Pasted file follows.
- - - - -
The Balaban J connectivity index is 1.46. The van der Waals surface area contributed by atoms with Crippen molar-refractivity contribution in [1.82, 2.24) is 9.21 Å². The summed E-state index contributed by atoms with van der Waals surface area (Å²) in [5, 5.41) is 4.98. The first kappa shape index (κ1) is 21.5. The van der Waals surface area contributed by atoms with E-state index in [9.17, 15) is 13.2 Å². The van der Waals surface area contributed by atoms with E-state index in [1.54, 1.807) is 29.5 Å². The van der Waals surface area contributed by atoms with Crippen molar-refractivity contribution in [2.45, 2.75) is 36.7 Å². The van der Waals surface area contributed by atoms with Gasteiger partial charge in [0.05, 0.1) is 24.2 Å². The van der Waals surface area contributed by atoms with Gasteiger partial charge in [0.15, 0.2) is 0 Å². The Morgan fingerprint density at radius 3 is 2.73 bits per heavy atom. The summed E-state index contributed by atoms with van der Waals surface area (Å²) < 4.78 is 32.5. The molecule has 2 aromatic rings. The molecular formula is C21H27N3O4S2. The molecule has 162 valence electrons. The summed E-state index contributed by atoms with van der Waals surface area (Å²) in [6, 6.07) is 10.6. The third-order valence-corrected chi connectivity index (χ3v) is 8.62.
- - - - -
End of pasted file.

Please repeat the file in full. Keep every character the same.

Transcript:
The Balaban J connectivity index is 1.46. The van der Waals surface area contributed by atoms with Crippen molar-refractivity contribution in [1.82, 2.24) is 9.21 Å². The summed E-state index contributed by atoms with van der Waals surface area (Å²) in [5, 5.41) is 4.98. The first kappa shape index (κ1) is 21.5. The van der Waals surface area contributed by atoms with E-state index in [9.17, 15) is 13.2 Å². The van der Waals surface area contributed by atoms with E-state index in [1.54, 1.807) is 29.5 Å². The van der Waals surface area contributed by atoms with Crippen molar-refractivity contribution in [2.45, 2.75) is 36.7 Å². The van der Waals surface area contributed by atoms with Gasteiger partial charge in [0.05, 0.1) is 24.2 Å². The van der Waals surface area contributed by atoms with Gasteiger partial charge in [0.15, 0.2) is 0 Å². The Morgan fingerprint density at radius 3 is 2.73 bits per heavy atom. The summed E-state index contributed by atoms with van der Waals surface area (Å²) < 4.78 is 32.5. The molecule has 2 aromatic rings. The molecular formula is C21H27N3O4S2. The molecule has 162 valence electrons. The summed E-state index contributed by atoms with van der Waals surface area (Å²) in [6, 6.07) is 10.6. The third-order valence-corrected chi connectivity index (χ3v) is 8.62.